Introduction: Promethian Fire Egg
Here is an egg that depicts the punishment of Prometheus. He was the Titan who stole fire from the gods and gave it to mankind. His punishment was to be chained to a rock for all eternity and have his liver ripped out during the day by a large bird (Some say eagle others vulture. Either way OUCH!). It would regenerate at night so he could go through it all over again. I was trying to think of a way to use fire in an egg and this myth seemed to fit the bill. Plus it involves blood and guts which is appropriate as Halloween approaches.
Step 1: Materials
- 1 large plastic egg
- 1 small candle
- 1 male human figure
- 1 figure of a bird of prey
- 1 hinge
- Red spray paint
- Silver spray paint
- Gold spray paint
- Clear spray paint (or other sealent)
- Silver permanent marker
- Red food coloring
- Epoxy (about 2 1/2 tubes)
- Contact cement
- 1 rock
- Toilet paper roll ( or other appropriate form)
- Some sort of bling
Step 2: Tools
- A torch
- Dremel with assorted bits
- Wire cutters
- Steel wool
- Ballpeen hammer
- Power drill
- Masonry drill bit
- Drill bit stop
- Utility knife
Step 3: Egg Preparation
The first step will be to prepare the egg.
Since we are going to hinge this egg the plastic lip on the lower part is going to get in the way. So we need to cut this off. I accomplished this with a Dremel sporting a cut off wheel, but I'm sure other sharp object would work as well. Once the lip is cut off use a sanding drum component on your Dremel to smooth the edge of the egg. A utility knife and steel wool would also facilitate this goal.
After the egg has been de-lipped and smoothed we need to prepare the surface for painting. To do this scrub the inside and outside surfaces of both halves with steel wool. The finer the better. Once you've done this clean of the dust and debris. I used a Swiffer and my Shop-Vac.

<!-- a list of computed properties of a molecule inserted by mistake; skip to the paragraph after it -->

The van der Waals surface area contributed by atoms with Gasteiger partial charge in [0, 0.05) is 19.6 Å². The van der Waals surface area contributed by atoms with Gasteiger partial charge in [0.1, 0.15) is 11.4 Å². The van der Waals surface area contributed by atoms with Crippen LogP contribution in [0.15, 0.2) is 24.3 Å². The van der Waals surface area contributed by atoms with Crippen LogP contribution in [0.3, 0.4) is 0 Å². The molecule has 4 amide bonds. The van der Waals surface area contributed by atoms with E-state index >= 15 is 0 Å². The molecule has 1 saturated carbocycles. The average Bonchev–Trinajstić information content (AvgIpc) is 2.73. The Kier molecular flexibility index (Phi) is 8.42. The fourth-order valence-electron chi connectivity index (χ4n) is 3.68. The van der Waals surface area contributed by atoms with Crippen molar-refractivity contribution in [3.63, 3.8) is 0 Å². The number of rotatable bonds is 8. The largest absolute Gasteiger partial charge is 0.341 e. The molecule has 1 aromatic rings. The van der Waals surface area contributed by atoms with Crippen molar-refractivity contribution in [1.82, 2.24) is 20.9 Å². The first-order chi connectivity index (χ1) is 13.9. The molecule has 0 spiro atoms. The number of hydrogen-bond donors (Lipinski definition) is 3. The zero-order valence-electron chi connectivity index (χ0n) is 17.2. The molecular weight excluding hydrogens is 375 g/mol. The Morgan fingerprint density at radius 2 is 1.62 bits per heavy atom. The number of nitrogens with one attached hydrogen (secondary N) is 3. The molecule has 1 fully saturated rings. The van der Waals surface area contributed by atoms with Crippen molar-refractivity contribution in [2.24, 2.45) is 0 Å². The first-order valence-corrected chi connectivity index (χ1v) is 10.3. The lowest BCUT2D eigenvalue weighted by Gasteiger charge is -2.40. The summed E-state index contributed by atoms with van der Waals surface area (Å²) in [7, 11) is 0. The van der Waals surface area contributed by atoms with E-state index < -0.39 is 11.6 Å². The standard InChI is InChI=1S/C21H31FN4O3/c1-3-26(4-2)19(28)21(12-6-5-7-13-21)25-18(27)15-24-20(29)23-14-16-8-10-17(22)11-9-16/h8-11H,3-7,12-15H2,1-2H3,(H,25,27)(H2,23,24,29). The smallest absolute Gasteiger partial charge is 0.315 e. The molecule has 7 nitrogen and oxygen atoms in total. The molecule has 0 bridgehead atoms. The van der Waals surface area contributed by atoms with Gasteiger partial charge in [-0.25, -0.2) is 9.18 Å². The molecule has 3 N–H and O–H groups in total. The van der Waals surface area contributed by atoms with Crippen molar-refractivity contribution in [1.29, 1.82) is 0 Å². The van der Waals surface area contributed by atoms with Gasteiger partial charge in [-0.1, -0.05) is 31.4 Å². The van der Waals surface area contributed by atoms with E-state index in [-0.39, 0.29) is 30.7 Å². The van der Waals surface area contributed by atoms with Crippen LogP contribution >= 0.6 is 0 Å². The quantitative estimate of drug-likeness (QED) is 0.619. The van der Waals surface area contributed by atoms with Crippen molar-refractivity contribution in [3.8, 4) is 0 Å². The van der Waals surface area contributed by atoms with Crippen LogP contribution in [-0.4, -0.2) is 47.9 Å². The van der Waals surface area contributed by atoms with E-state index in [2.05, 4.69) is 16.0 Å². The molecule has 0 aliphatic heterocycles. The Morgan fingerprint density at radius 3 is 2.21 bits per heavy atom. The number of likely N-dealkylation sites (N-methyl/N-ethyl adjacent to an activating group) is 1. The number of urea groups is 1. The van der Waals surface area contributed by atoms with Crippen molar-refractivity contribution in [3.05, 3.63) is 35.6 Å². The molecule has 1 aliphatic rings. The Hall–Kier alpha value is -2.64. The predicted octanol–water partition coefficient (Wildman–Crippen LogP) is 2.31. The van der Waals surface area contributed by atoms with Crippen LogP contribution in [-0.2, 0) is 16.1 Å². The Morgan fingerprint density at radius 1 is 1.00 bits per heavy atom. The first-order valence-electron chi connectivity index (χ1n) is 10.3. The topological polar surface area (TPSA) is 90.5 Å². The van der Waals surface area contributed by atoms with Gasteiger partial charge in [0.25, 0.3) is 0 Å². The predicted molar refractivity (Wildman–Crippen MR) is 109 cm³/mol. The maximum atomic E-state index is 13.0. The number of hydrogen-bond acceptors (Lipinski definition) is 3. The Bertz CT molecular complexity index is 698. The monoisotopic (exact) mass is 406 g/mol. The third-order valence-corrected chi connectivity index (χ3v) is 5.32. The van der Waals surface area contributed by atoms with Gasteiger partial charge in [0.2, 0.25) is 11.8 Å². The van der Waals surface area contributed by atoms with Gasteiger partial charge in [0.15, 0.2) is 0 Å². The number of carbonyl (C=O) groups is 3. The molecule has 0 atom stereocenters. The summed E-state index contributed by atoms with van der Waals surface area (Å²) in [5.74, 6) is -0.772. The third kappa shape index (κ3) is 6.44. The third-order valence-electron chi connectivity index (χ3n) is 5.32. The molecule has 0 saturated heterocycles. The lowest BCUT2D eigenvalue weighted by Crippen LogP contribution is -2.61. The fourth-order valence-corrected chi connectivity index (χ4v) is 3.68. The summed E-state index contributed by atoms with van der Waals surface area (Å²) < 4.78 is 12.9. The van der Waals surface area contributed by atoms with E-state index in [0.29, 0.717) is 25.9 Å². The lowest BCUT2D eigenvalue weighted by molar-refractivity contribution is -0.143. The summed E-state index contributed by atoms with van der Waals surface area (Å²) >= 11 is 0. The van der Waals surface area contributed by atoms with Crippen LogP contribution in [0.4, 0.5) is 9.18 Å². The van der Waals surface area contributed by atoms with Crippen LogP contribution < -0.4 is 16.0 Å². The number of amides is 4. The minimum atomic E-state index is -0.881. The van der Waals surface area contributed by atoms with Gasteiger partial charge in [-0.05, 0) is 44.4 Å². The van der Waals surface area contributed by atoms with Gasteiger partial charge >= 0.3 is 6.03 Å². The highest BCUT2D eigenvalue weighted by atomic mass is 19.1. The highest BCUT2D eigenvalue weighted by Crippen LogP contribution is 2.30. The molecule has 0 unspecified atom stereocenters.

Step 4: Egg Painting
Once the egg is prepared we need to paint it. The first step is to prime both the inside and outside surfaces of both halves of the egg. I used car primer.
Next spray the inside surfaces of the egg halves. I chose to do the interior first as I'm using different colors for the interior and the exterior. This way any over-spray which lands on the outside surface of the egg will be covered by the next coat of paint. I also painted the bird figure now since I'm using the same color. Just to be efficient.
Once the interior is completely dry flip the egg over and spray the exterior.
Step 5: Rock Preparation
Now we need to prepare the rock. Actually before you begin the project you should pick a rock that will fit in your egg and be a good match for the size of your figures. I chose a rock with a light green color that used to be in one of my aquariums. So first wash off your rock. Then pick the side of the rock on which Prometheus will lie. This is an important decision to make as it will determine how you will pose the figure (see next step).
Once you've decided which side Prometheus will lie on, flip the rock over to the other side. Place a glob of epoxy on this side of the rock and lay one of the wires which will serve as his chains right in the epoxy with generous amount of wire on each side. Hold it in place by the ends of the wire until the epoxy hardens. Then repeat this step with the other wire.
Step 6: Figure Preparation
With the egg painted we can move on to preparing our figure of Prometheus.
I used a "Barbarian Warrior" I bought for a $1.30 at the dollar store. (That price isn't with tax, so they aren't exactly living up to their name.) I chose the "Barbarian Warrior" because it showed muscle definition etc. and I'm not a revisionist historian so I couldn't justify an Greek Titan wearing a cowboy hat.